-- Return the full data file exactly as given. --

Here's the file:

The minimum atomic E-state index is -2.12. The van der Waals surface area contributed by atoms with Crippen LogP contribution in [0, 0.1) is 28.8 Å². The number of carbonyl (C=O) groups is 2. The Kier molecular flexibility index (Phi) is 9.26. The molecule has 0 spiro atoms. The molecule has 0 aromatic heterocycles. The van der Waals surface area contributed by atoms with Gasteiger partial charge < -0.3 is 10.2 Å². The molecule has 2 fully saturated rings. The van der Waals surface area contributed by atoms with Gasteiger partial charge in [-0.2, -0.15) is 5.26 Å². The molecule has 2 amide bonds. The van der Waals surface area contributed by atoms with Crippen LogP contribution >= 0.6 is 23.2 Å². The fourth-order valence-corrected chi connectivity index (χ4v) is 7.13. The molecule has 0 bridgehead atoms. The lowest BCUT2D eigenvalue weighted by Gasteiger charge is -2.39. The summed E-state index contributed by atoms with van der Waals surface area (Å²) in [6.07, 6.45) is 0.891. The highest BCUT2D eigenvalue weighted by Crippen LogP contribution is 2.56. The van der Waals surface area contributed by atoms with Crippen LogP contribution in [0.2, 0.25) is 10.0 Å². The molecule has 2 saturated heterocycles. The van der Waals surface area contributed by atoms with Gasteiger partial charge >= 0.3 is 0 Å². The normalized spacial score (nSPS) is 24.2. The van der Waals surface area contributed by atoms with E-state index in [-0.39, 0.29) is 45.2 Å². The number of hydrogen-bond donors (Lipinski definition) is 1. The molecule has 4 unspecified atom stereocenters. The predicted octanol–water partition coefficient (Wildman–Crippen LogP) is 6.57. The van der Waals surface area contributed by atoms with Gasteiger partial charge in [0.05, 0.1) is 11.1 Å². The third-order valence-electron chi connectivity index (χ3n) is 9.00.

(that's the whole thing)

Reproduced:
The minimum atomic E-state index is -2.12. The van der Waals surface area contributed by atoms with Crippen LogP contribution in [0, 0.1) is 28.8 Å². The number of carbonyl (C=O) groups is 2. The Kier molecular flexibility index (Phi) is 9.26. The molecule has 0 spiro atoms. The molecule has 0 aromatic heterocycles. The van der Waals surface area contributed by atoms with Gasteiger partial charge < -0.3 is 10.2 Å². The molecule has 2 fully saturated rings. The van der Waals surface area contributed by atoms with Gasteiger partial charge in [-0.2, -0.15) is 5.26 Å². The molecule has 2 amide bonds. The van der Waals surface area contributed by atoms with Crippen LogP contribution >= 0.6 is 23.2 Å². The fourth-order valence-corrected chi connectivity index (χ4v) is 7.13. The molecule has 0 bridgehead atoms. The lowest BCUT2D eigenvalue weighted by Gasteiger charge is -2.39. The summed E-state index contributed by atoms with van der Waals surface area (Å²) in [6.07, 6.45) is 0.891. The highest BCUT2D eigenvalue weighted by Crippen LogP contribution is 2.56. The van der Waals surface area contributed by atoms with Crippen LogP contribution in [0.2, 0.25) is 10.0 Å². The molecule has 2 saturated heterocycles. The van der Waals surface area contributed by atoms with Gasteiger partial charge >= 0.3 is 0 Å². The normalized spacial score (nSPS) is 24.2. The van der Waals surface area contributed by atoms with E-state index in [-0.39, 0.29) is 45.2 Å². The number of hydrogen-bond donors (Lipinski definition) is 1. The molecule has 4 unspecified atom stereocenters. The predicted octanol–water partition coefficient (Wildman–Crippen LogP) is 6.57. The van der Waals surface area contributed by atoms with Gasteiger partial charge in [0.05, 0.1) is 11.1 Å². The third-order valence-electron chi connectivity index (χ3n) is 9.00.